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Number Format Exceptions in java classes  RSS feed

 
Bryce Martin
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I'm programming a web application and when I debug it and I'm stepping through it my debugger jumps into the core numeric classes with a lot of number format exceptions. I was wondering if I'm not defining something properly or if this is normal behavior? I get no adverse results, no compiler warnings, no compiler errors, but the debugger seems to go on a rampage and jumps out of the code that I've written and off into these core numeric classes. I don't exactly know how to keep the debugger from going into them.

I'm programming in WDSC 7.0. Any thoughts? Are any of these exceptions seen by the debugger slowing down my application? Is there any way to stop them?
 
Roger Chung-Wee
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You have a runtime error caused by the attempted conversion of an improperly-formatted String to a numeric type. The point where the debugger jumped into the standard Java library should indicate where the problem lies.
 
Bryce Martin
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what do you mean by improperly formatted? How do you improperly format a string? Its a string....

Why don't I get any runtime error message? Shouldn't I see something in my console that would indicate this?
 
Joe Ess
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Originally posted by Bryce Martin:
How do you improperly format a string? Its a string....


Roger means that the string is improperly formatted to be converted into a number. "blah" is improperly formatted. "100" is properly formatted.
 
Bryce Martin
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But this stuff happens on my first page that I call Selection.jsp

I don't do any of that, its only HTML and JavaScript. There is no java associated with the page, yet when its loading it goes off on a tangent.

Any thoughts?
 
Joe Ess
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.jsp files get turned into java servlets, so yes, there's java associated with that page.
Do you have this same problem when you load the page without the debugger?
Can you cut and paste the stack trace so we can see what you are seeing?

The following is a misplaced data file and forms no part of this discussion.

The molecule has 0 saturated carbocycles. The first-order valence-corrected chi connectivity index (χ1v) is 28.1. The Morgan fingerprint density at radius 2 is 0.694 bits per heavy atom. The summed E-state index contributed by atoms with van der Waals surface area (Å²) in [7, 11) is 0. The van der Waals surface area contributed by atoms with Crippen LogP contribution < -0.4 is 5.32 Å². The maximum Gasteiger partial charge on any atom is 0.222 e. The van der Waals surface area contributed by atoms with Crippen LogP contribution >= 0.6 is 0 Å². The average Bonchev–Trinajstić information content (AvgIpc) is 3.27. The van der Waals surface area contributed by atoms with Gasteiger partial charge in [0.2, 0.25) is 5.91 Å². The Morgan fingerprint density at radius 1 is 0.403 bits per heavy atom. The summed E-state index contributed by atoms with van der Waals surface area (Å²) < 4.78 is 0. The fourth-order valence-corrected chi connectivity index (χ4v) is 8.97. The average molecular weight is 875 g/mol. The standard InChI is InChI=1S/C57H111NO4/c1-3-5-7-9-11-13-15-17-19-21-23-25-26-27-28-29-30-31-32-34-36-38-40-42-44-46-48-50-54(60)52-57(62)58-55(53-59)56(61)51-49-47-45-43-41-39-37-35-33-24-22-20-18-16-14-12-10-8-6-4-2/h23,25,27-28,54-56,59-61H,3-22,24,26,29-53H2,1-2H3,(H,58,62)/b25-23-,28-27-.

Bryce Martin
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When I load without the debugger I get no messages, no warnings, no errors. The page loads flawlessly and everything is fine. I just noticed this phenomenon when I was debugging one of my classes last week.

I understand that jsp's are java. And I'm using servlets to interact with my JSPs. There is no servlet interacting with my Selection.jsp until I submit the form. So do you think that its nothing? Should I not really worry about it since there are no ill affects? Its just a curiosity I had. I didn't know if there was something I could do to help the JVM create the container without these exceptions. I'll try to debug it tomorrow and screenshot what I'm seeing or give some stack traces from my debugger.

Thanks for your time.
Bryce
 
Jim Yingst
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Can you see a stack trace anywhere for this exception? Can you reprint it here? Or perhaps your debugger shows a list of the frames you're in when the exception is thrown. That would be useful to see.
 
Bryce Martin
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While poking around my debugger I noticed that it is set to break on NullPointer Exception caught/uncaught, NumberFormat Exceptions caught/uncaught, and SQL Exceptions caught/uncaught. Now I'm guessing that the wonderful people who programmed these classes realize that in certain situations for whatever reasons there may be certain exceptions occurring. So they caught and handled as many as they could. It seems that its the container that is producing these caught exceptions and causing the debugger to break its action.



Here is what my first stack looks like when I run my Selection.jsp in debug mode. This happens during the building of the container it seems... if I step into it then it goes into java's NullPointerException class and then into the RuntimeException class.

It seems to be happening within the method ClauseTable.get(Int):line 55.

This is in the Container thread so I'm guessing its nothing that I'm doing, that its the way my JVM is handling things.

It seems that the container is having some problems handling a DNS name to IP address lookup. Its giving a caught NumberFormatException...Here is the stack...



The values its taking in are arg0: "csas400, arg1: 10. Its supposed to be taking a string as arg0 and an int as arg1 so I don't know what the problem is. I'm certain its just the container and not anything that I'm doing. So if things run ok I don't think I'm going to worry about it. I would probably have to call IBM and talk to their JVM programmers about it and I don't really feel like getting into this stuff with them right now.

Thanks for any suggestions and taking the time to look at this for me.

Bryce
 
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